Of Analytics and Funnels

The Next Web has been putting out some great writing lately, and yesterday’s Analytics: If You’re Not Measuring, You’re Not Marketing was certainly no exception. It’s a good overview of the basics.

If you’re trying to grow a business, it really helps to know what you’re doing right online. Many of our clients are surprised to find out just how many of their questions we can answer with analytics. These numbers don’t lie.

Let me use a simple example from our own website. You might think of the “goal” of our website as getting people to fill out our client survey. This certainly doesn’t guarantee income, but it’s the best metric we have of success, since we don’t actually sell anything online. Therefore, I’m interested in knowing how people get there.

To do so, I use the Funnel Visualization and Goal Flow views in Google Analytics. I choose the “Complete Client Survey” goal, and I can see the routes visitors take to get there. I can see what percentage actually complete the survey (could be better!), and where the most visitors come from who actually complete our survey (Google, it turns out). The page people are most likely to look at before they view and complete our survey is our work portfolio, which makes sense. If I want to get more clients, therefore, I probably want to improve our portfolio. (We’re on it!)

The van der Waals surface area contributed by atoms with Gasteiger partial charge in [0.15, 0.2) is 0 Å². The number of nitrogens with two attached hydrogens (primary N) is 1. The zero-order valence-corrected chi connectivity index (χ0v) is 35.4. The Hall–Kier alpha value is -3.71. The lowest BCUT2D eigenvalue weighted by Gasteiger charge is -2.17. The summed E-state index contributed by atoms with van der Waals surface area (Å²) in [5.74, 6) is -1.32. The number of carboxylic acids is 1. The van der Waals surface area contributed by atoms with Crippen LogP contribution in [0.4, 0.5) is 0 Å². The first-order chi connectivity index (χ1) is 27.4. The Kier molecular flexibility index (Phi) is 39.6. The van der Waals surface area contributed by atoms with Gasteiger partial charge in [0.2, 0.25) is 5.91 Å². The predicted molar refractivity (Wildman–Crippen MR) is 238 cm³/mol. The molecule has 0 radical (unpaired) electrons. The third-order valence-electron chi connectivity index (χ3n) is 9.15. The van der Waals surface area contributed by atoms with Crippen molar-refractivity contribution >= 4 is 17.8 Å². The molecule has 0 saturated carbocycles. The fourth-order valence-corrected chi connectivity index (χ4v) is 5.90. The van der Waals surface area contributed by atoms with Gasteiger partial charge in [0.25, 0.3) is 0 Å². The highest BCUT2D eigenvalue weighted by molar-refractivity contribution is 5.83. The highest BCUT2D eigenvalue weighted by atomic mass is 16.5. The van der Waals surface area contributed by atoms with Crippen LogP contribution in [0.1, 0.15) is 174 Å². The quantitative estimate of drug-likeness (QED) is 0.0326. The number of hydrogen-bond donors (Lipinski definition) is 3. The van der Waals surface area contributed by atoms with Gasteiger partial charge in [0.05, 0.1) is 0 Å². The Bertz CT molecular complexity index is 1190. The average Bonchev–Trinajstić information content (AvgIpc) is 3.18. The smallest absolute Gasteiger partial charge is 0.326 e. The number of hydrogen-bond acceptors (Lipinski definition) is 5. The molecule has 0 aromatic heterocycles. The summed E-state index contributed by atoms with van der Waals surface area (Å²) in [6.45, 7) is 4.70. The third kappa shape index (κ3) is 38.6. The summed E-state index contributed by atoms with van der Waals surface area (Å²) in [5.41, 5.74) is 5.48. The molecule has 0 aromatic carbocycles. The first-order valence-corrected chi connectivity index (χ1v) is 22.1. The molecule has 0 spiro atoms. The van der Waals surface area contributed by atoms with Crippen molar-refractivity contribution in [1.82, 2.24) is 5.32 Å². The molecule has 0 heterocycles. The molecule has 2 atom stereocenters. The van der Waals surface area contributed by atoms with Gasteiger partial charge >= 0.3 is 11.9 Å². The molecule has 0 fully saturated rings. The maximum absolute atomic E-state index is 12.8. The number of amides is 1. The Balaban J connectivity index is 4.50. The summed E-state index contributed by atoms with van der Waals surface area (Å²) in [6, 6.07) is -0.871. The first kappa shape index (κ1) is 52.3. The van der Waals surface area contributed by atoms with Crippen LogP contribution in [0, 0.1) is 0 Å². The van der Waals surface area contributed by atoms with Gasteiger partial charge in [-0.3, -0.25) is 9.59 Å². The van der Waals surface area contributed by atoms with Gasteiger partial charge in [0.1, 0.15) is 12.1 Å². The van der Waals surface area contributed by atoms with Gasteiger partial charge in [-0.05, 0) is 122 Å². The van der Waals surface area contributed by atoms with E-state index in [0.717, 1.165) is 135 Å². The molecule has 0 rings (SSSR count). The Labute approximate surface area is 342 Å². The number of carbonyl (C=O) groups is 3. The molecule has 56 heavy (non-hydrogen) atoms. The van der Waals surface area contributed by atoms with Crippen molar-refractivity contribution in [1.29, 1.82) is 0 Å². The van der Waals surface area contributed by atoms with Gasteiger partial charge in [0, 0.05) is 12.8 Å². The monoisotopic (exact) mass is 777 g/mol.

In our case, the answers are not very surprising. However, it’s very frequently the case that we start working with a client, and dig through their analytics, only to find that they’ve completely misunderstood their customers. Analytics provide a wealth of information, and we believe you should never redesign a website without first using them to understand what is and isn’t working about your current one.

Raymond Brigleb

Creative Director, dreamer, partner, father, musician, photographer. Has been known to ride the rails. Pulls one heck of a shot.